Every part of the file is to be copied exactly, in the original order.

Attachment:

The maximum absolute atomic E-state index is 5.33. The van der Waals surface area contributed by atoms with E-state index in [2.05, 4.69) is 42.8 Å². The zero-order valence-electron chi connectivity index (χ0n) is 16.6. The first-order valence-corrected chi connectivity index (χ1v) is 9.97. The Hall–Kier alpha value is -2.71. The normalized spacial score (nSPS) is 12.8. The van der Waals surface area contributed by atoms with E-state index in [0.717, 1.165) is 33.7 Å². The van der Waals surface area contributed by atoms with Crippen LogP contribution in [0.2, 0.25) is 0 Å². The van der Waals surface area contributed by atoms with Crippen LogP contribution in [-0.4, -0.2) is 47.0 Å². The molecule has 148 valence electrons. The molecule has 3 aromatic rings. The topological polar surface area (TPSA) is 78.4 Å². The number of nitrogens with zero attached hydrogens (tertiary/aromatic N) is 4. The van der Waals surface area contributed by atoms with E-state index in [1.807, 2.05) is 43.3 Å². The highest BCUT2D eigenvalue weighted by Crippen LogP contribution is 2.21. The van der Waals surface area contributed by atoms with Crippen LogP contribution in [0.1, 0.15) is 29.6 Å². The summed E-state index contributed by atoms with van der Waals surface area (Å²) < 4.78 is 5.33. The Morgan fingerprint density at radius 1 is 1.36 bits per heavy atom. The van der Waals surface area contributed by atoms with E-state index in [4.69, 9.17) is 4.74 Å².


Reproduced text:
The maximum absolute atomic E-state index is 5.33. The van der Waals surface area contributed by atoms with E-state index in [2.05, 4.69) is 42.8 Å². The zero-order valence-electron chi connectivity index (χ0n) is 16.6. The first-order valence-corrected chi connectivity index (χ1v) is 9.97. The Hall–Kier alpha value is -2.71. The normalized spacial score (nSPS) is 12.8. The van der Waals surface area contributed by atoms with E-state index in [0.717, 1.165) is 33.7 Å². The van der Waals surface area contributed by atoms with Crippen LogP contribution in [0.2, 0.25) is 0 Å². The van der Waals surface area contributed by atoms with Crippen LogP contribution in [-0.4, -0.2) is 47.0 Å². The molecule has 148 valence electrons. The molecule has 3 aromatic rings. The topological polar surface area (TPSA) is 78.4 Å². The number of nitrogens with zero attached hydrogens (tertiary/aromatic N) is 4. The van der Waals surface area contributed by atoms with E-state index in [1.807, 2.05) is 43.3 Å². The highest BCUT2D eigenvalue weighted by Crippen LogP contribution is 2.21. The van der Waals surface area contributed by atoms with Crippen LogP contribution in [0.1, 0.15) is 29.6 Å². The summed E-state index contributed by atoms with van der Waals surface area (Å²) < 4.78 is 5.33. The Morgan fingerprint density at radius 1 is 1.36 bits per heavy atom. The van der Waals surface area contributed by atoms with E-state index in [4.69, 9.17) is 4.74 Å².